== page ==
ACLU of Florida Responds to Hobby Lobby Ruling
Photo by CyberXRef via Wikimedia Commons
On Monday, most of us had never heard of the arts and crafts store Hobby Lobby (there's one in Davie on South University Drive). But now, thanks to a controversial 5-4 Supreme Court ruling that sided with the retailer's religious rights, we're all up to speed.
And now the American Civil Liberties Union of Florida has chimed in on the ruling, saying it endangers women and their health.
Basically, ruling says that for-profit employers with religious objections -- such as Hobby Lobby -- can opt out of providing contraception coverage to women under Obamacare.
"The Court allowed a religious claim by a for-profit company to endanger the health of its female employees and thereby endanger the health of women all across the country," ACLU of Florida Executive Director Howard Simon said in a news release.
"The court gave for-profit employers the power, based on a new notion of corporate religious belief, to deny contraception coverage to their female employees."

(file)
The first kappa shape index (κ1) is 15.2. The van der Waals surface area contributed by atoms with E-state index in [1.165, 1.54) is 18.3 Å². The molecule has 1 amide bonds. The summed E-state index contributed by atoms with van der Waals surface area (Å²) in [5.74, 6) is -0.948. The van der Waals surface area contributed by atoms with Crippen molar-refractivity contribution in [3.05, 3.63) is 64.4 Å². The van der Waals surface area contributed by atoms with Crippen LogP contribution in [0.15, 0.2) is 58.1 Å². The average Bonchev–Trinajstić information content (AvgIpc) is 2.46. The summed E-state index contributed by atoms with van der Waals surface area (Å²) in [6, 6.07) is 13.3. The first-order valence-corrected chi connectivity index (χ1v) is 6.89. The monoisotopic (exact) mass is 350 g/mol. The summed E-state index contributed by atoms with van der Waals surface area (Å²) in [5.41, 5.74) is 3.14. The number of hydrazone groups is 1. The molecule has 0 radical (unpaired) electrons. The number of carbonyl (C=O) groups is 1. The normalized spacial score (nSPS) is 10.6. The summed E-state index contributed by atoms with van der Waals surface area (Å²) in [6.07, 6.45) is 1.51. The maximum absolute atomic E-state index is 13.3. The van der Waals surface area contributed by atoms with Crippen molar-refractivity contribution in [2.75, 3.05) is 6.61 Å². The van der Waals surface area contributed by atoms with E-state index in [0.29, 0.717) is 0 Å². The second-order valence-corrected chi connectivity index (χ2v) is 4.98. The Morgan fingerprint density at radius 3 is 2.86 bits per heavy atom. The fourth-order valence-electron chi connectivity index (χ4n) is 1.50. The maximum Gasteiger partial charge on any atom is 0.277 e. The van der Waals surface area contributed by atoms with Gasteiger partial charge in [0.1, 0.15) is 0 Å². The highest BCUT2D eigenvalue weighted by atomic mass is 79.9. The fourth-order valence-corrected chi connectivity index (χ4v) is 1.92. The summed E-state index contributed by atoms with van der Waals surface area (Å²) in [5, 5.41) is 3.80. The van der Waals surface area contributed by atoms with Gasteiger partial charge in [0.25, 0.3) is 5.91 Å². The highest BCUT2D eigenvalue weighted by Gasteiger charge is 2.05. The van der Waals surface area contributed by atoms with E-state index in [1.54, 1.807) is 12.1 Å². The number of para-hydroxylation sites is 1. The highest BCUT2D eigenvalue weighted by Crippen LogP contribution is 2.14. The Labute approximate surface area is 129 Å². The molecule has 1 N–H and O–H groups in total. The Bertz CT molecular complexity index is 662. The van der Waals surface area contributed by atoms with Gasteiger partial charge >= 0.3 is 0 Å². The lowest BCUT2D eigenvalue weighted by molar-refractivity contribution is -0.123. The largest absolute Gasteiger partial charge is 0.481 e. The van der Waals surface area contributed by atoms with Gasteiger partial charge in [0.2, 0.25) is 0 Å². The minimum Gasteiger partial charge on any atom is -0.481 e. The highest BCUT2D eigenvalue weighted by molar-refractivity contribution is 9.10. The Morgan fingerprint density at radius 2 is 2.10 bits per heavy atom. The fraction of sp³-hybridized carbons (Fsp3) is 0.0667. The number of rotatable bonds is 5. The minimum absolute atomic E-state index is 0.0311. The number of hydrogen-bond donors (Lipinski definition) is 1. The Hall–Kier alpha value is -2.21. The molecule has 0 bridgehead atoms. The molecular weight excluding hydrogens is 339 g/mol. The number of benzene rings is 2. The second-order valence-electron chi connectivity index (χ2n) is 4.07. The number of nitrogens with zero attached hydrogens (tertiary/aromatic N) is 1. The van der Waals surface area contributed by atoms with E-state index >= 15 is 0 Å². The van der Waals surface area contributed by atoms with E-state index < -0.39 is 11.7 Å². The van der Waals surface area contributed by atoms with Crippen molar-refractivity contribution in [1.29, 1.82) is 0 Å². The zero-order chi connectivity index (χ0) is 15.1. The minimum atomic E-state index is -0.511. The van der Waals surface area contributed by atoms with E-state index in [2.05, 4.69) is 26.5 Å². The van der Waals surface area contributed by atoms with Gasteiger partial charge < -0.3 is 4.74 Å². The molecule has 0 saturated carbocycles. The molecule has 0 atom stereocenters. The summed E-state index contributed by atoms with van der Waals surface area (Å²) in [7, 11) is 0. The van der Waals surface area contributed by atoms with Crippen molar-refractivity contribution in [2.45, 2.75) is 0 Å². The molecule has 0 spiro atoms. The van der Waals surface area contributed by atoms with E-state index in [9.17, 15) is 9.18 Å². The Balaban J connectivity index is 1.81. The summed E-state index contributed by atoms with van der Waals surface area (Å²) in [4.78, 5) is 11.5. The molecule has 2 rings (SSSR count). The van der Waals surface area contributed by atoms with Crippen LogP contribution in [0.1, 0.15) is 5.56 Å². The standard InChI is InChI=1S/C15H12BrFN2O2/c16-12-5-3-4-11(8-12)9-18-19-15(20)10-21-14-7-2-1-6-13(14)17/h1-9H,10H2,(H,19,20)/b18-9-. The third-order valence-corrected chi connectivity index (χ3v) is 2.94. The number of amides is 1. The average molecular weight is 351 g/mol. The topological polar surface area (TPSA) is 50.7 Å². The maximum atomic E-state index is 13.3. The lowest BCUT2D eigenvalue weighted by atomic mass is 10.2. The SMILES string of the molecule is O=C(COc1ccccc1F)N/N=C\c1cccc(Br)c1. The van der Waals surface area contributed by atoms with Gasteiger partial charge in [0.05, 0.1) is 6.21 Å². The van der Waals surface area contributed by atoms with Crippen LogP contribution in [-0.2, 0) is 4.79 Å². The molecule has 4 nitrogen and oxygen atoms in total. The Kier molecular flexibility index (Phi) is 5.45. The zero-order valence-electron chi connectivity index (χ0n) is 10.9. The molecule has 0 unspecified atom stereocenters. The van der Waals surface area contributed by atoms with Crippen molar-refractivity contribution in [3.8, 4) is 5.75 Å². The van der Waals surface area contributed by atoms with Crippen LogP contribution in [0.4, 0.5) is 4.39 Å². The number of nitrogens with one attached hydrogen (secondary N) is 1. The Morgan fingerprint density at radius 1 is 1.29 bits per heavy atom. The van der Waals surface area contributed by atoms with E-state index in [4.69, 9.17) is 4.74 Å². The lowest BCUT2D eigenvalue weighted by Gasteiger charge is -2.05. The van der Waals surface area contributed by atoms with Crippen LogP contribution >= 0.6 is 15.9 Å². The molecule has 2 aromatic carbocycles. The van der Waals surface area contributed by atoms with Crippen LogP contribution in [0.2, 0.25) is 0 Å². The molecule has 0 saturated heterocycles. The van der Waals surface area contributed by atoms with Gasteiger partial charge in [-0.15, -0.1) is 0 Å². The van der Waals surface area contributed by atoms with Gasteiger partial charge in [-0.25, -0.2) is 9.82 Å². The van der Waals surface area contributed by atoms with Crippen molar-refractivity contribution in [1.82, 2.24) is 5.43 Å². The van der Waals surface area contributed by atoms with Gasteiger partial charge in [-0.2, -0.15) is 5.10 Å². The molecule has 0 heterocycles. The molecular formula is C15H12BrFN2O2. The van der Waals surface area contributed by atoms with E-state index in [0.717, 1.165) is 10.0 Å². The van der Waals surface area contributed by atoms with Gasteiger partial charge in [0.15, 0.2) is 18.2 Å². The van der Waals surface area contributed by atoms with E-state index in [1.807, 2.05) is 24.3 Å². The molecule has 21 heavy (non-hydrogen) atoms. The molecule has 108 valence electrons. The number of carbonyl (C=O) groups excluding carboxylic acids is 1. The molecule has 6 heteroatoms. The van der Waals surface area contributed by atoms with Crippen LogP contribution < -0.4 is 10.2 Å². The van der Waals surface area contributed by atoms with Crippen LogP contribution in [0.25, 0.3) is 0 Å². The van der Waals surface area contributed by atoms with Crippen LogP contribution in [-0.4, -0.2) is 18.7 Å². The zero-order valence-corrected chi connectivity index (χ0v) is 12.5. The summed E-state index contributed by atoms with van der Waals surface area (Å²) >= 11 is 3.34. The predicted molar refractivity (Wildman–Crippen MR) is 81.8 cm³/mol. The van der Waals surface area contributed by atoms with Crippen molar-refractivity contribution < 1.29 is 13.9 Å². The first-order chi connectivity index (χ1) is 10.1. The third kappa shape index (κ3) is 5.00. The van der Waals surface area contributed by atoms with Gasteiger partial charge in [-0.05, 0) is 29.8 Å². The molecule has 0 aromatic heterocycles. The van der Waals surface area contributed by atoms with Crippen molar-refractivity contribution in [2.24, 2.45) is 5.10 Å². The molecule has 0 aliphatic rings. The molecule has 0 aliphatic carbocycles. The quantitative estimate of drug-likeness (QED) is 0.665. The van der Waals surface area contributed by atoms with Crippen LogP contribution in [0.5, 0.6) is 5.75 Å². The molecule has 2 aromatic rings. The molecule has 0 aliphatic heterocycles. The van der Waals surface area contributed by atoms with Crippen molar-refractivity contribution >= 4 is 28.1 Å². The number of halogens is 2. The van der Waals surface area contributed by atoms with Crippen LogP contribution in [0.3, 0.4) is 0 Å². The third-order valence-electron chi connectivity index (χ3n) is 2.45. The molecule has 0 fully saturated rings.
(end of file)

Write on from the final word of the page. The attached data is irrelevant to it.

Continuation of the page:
Simon went on to call the court's ruling "disturbing," pointing out the significance that the decision affects only women and their right to make decisions about their personal health.
"The attack on women's health is galling enough, but this is a dangerous precedent," Simon said. "As we have seen in Arizona and other states, there are some who would use religion to legitimize and legalize exemptions from anti-discrimination laws and other protections."
Simon, who calls the Supreme Court's decision "a huge step in the wrong direction," doesn't question the right to religious beliefs but questions if religious freedom means allowing a business to impose those beliefs on their employees.
For now, the ACLU is asking people who disagree with the ruling to sign a petition addressed to Hobby Lobby CEO David Green, telling him that those who oppose the ruling will be taking their business elsewhere:
Bosses shouldn't decide whether their employees have access to contraceptive coverage and I won't shop at any store where that happens.
Meanwhile, in a related case in Florida that is before the 11th Circuit, the ACLU has filed an amicus brief against similar claims brought against Hobby Lobby.
In Beckwith Electric Co. v. Sebelius, the case questions if the Florida-based for-profit electric company must comply with giving female employees access to insurance coverage for birth control through Obamacare.
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